Key information: Cotahuasi Canyon
- Claimed to be the deepest canyon in the world, Cotahuasi offers some stunning trekking in an area only recently discovered by foreigners.Discover ancient Inca trails, well-preserved terraces, pre-Inca ruins, rock carvings more than a millennia old and comparatively modern Spanish houses and gold mines.Wonderful mountain scenery, vast cliffs, the Cataratas de Sipia (150m waterfall), hot springs and glaciers make this a diverse and thrilling walk.Walks vary from long treks (with camping), to some day walks; the lack of accessibility makes organized treks a good option.This can be a tough walk, where altitude can cause problems. Come prepared.
- Walkopedia rating90
- Natural interest17
- Human interest8
- Negative points3
- Total rating90
- Length: Variable
- Maximum Altitude: Over 3,000m
- Level of Difficulty: Strenuous
Cotahuasi has is widely accepted as the worlds deepest canyon. Reaching a depth of around 3535m (although sources often differ widely), it dominates the surrounding landscape. Isolation adds to its drama; wonderfully elaborate cacti thrive in the arid climate, sheer cliffs rise abruptly from thunderous rivers, and hanging bridges over the canyon provide a daunting path.
The best base from which to explore Cotahuasi is Arequipa, known as La Ciudad Blanca after its grand colonial buildings of white volcanic rock. Now a UNESCO World Heritage Site, the centre has some stunning architecture, and within Peru is considered second in beauty only to Cusco. Make sure you keep in mind, however, that at an altitude of 2,380m, this area will require some acclimatization.
Culture and customs in this area are fascinating. The relative isolation has sheltered many traditions which have disappeared elsewhere, and the strongest influences have come from the Peruvian highlands, rather than from the more developed city of Arequipa. As with the more famous Colca canyon nearby, evidence of the Inca empire and of older cultures is strong around Cotahuasi, with ancient trails, agricultural terraces and Wari tombs.
There are several good shorter treks; near the deepest part of the canyon, one follows a 1200 year old Inca trail down its side to the Marpa valley, rich with ancient ruins, and it is only a 7-8 hour round walk from Cotahuasi town to the stunning Cataratas de Sipia. However, difficultly in access makes a guided hike worthwhile. Peru Adventure Tours offer a six day trek which looks particularly good, and covers the canyon's attractions comprehensively.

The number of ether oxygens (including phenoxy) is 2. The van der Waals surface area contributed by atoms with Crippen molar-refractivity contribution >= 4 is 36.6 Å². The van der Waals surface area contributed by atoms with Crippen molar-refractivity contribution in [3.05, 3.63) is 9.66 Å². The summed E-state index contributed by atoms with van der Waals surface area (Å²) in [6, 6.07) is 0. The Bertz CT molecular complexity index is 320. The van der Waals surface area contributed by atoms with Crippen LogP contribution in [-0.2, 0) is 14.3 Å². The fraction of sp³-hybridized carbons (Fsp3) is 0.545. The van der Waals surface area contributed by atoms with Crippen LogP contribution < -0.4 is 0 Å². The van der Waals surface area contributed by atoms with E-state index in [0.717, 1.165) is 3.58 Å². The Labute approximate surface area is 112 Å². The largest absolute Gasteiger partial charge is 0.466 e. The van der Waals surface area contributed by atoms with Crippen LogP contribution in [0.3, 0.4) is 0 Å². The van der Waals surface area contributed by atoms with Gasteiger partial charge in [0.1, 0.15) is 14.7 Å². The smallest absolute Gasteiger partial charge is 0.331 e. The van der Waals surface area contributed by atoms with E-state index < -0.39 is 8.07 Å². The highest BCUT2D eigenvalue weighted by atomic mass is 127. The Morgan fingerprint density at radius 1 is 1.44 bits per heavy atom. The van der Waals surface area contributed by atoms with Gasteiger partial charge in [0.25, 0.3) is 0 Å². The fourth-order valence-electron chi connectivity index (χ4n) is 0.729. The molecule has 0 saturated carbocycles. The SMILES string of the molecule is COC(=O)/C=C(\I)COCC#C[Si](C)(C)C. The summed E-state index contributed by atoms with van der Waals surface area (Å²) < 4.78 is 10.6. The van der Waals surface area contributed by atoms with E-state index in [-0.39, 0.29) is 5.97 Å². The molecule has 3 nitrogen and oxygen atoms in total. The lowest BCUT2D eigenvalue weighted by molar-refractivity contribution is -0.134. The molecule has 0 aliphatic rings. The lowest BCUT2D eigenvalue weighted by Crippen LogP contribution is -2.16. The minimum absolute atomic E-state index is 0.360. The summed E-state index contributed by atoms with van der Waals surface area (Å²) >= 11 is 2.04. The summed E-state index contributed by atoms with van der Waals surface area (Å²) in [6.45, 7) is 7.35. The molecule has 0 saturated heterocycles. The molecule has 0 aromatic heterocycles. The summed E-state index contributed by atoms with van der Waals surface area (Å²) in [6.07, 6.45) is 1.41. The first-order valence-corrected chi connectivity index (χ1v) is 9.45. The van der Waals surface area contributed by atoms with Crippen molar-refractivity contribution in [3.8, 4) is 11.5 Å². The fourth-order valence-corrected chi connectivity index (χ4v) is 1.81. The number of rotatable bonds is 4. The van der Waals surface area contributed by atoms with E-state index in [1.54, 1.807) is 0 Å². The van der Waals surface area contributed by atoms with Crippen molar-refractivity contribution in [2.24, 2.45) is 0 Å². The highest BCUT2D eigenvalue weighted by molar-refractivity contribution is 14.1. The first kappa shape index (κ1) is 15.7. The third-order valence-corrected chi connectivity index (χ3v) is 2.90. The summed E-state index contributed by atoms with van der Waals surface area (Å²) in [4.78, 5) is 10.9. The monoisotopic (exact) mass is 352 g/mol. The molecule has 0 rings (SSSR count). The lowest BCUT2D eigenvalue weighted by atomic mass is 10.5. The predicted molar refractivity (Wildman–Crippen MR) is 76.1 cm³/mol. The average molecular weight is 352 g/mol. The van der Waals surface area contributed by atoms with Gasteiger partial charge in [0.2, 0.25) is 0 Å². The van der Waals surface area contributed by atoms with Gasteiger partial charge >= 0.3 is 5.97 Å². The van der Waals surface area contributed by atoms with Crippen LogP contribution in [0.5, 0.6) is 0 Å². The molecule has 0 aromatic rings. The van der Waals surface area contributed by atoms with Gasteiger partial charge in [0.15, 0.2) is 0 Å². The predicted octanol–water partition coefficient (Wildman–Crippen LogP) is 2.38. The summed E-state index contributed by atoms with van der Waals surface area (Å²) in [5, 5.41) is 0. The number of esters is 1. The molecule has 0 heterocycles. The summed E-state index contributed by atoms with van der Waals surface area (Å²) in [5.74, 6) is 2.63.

Other accounts: share your experiences
Your comments on this walk, your experiences and suggestions, and your photos are very welcome. Where appropriate, you will be credited for your contribution.
Trekking in the Central Andes – R. Rachowiecki, G. Dixon, G. Claire (Lonely Planet)
The Rough Guide to Peru – D. Jenkins (Rough Guide)
Peru – C. Miranda (Lonely Planet)
Canyons and Gorges of Peru – Books Llc
South American Handbook – B. Box (Footprint Handbooks)
Eyewitness Travel Guide: Peru – M. Blacker1001 Natural Wonders You Must See Before You Die – Eds., M. Bright, J. Barrett
Colca Canyon, Cotahuasi Canyon – Editorial Lima 2000
Peru: 100K Topographic Survey Maps – IGN (Peru Survey)
Arequipa – IGN (Peru Survey)
Rough Guide Map Peru – Reise Know-How Verlag
Peru, Ecuador Nelles Map – Collectif (Nelles Maps) 3865742548
Maps can be bought locally, fairly easily.
Stanfords: http://www.stanfords.co.uk/. A good online specialist source of worldwide maps (it is also good for guidebooks).
Best times to walk/weather
Best times to walk
Between June and September.
The rainy season lasts throughout January, February and March, whilst temperatures do not alter much over the year. In Arequipa, daily minimums go down slightly from April to November/December, but tend to stay between around 5.5 and 8.8°C. Maximums vary between 21°C and 22°C, no huge difference. However, the ecosystem of the canyon means that temperatures can vary hugely in the area, whatever the season.For detailed weather information, have a look at: www.worldweather.org or www.bbc.co.uk/weather/world/country-guides
Getting there/transport/permitsThose on organised expeditions will generally be transported from/to Arequipa.